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About this IHI Virtual Expedition

Did you know that 80% of people surveyed say that if seriously ill, they would want to talk to their doctor about end-of-life care, yet only 18% actually have this conversation?[1]

Many institutions do not have systems to reliably engage with patients in order to:

  • Understand what is most important for their end-of-life care
  • Become stewards of this information
  • Record, access, and respect these wishes in a timely way

Becoming Conversation Ready is an effort to provide more patient-centered care by gaining an understanding of what matters most to patients when it comes to end-of-life care.

Structured around the aims of The Conversation Project — an initiative to ensure that every person's wishes for end-of-life care are expressed and respected — this virtual training teaches the five principles of being Conversation Ready.

What You'll Learn

At the end of this IHI Virtual Expedition, participants will be able to:

  • Articulate the vision and mission of The Conversation Project and different ways to approach end-of-life care conversations.
  • Describe strategies that have worked for Conversation Ready organizations to engage patients and families in discussions to understand what matters most to them at the end-of-life.
  • Explain ideas for reliably stewarding this information across the health care system, including strategies for working with electronic health records.
  • Teach ways to engage communities that help to activate the public in having these conversations in advance of a potential medical crisis.
  • Test methods to help staff engage in advance care planning discussions personally to exemplify it for their patients.
  • Reflect on one's own cultural and personal biases and how they might influence a conversation with a patient about his/her end-of-life care wishes
  • Describe opportunities within the Centers for Medicare and Medicaid Services (CMS) reimbursement policies for advanced care planning conversations.

This IHI Virtual Expedition is approved for 6.5 continuing education credits for nurses, physicians, and pharmacists.


Session 1: The Conversation Project: Reaching People Where They Live, Work, and Pray
Date: Tuesday, July 16, 1:00 – 2:30 PM

Session 2: The Exemplify Principle in Action
Date: Tuesday, July 30, 1:00 – 2:00 PM 

Session 3: Connecting in a Culturally Respectful Manner
Date: Tuesday, August 6, 1:00 – 2:00 PM

Session 4: Engage ─ Moving from passive to proactive
Date: Tuesday, August 20, 1:00 – 2:00 PM

Session 5: Steward ─ Achieving the reliability of allergy information
Date: September 3, 1:00 – 2:00 PM

Session 6: CMS Reimbursement and Effective Communication at All Stages of Health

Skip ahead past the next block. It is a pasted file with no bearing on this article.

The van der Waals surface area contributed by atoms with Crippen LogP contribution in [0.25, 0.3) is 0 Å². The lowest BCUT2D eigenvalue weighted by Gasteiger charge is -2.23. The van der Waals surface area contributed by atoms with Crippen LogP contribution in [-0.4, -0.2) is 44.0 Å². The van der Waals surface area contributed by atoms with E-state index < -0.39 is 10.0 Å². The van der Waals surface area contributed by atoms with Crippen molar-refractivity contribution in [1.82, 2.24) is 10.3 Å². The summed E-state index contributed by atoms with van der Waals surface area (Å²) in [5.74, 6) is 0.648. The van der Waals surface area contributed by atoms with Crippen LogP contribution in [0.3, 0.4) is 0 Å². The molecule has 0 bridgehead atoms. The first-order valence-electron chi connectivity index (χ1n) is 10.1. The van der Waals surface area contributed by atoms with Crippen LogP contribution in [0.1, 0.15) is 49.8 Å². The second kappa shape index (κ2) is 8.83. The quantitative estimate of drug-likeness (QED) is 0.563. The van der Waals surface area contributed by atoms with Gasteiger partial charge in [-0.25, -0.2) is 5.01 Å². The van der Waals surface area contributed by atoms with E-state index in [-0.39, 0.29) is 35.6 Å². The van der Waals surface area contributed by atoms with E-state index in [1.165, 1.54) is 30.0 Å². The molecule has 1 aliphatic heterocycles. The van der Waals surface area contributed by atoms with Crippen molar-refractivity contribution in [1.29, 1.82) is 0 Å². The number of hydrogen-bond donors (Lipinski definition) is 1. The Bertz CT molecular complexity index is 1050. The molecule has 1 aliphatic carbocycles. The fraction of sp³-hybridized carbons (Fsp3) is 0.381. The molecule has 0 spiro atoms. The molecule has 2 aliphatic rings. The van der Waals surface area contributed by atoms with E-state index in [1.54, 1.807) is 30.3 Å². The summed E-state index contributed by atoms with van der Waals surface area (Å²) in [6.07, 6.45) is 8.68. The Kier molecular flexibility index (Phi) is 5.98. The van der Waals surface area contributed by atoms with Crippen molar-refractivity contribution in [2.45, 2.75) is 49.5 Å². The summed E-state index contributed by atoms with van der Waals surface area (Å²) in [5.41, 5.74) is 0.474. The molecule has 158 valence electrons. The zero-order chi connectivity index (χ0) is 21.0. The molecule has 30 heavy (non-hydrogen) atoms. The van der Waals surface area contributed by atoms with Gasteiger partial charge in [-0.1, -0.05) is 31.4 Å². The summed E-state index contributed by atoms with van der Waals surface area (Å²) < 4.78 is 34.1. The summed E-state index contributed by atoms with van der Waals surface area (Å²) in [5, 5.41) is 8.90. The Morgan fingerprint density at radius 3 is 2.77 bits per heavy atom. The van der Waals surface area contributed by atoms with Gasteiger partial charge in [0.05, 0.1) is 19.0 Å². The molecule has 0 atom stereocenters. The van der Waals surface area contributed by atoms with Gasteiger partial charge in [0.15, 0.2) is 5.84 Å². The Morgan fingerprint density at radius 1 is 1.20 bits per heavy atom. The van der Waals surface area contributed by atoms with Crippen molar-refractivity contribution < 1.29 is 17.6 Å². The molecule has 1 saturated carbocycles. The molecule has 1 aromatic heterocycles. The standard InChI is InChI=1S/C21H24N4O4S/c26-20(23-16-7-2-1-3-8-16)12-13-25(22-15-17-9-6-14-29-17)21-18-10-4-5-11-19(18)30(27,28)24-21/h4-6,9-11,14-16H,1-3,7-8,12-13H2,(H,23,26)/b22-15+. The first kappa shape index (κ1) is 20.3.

Date: September 17, 1:00 – 2:00 PM


Kelly-McCutcheon-Adams.jpgKelly McCutcheon Adams, MSW, LICSW, a Senior Director, has been at the Institute for Healthcare Improvement since 2004. She focuses primarily on critical care and end-of-life care. She is a medical social worker with experience in hospice, nursing home, sub-acute rehabilitation, emergency department, and ICU settings. Ms. McCutcheon Adams has also served as faculty for the Organ Donation Collaborative of the US Department of Health and Human Services and for the Gift of Life Institute. She now directs the Breakthrough Series (BTS) College at IHI to teach participants how to run BTS collaboratives.

Kate-Lally.jpgKate Lally, MD, FAAHPM, serves as an attending physician in Psychosocial Oncology and Palliative Care at Dana Farber Cancer Institute and an Instructor at Harvard Medical School. In addition, she has served on the faculty of the Institute for Healthcare Improvement since 2013 in their work on The Conversation Project and Conversation Ready. As a result, she has developed and led a number of on-line and in-person educational initiatives for both national and international audiences. Prior to her role at Dana Farber, Dr. Lally served as Chief of Palliative care at Care New England health system in Rhode Island, where she developed a system-wide comprehensive, interdisciplinary palliative care program. As a result of her work, she was invited to testify before the United States Senate Special Committee on Aging and has received numerous awards including "Top Doc" in RI monthly, Providence Business News "40 under 40" and was named an "Inspiring Hospice and Palliative Medicine Leader Under 40" by the American Academy of Hospice and Palliative Medicine. She is a graduate of Yale School of Medicine and did her post-graduate training in Internal Medicine at the Hospital of the University of Pennsylvania.

Lauge-Sokol-Hessner.jpgLauge Sokol-Hessner, MD, is a hospitalist, Associate Director of Inpatient Quality at Beth Israel Deaconess Medical Center (BIDMC), and Site Director for the Harvard Medical School Fellowship in Patient Safety and Quality in Boston. He cares for medically complex and seriously ill patients and coaches medical students and residents as they develop their communication skills. In his quality improvement role, Dr. Sokol-Hessner leads several projects, including Conversation Ready and the Practice of Respect at BIDMC. He worked as an attending physician at the University of Washington Medical Center in Seattle before moving to BIDMC and has also worked in southern Africa on multiple occasions. Dr. Sokol-Hessner completed medical school and residency at the University of Pennsylvania.


[1] Survey of Californians by the California HealthCare Foundation (2012) and Kaiser Family Foundation Serious Illness in Late Life Survey (2017)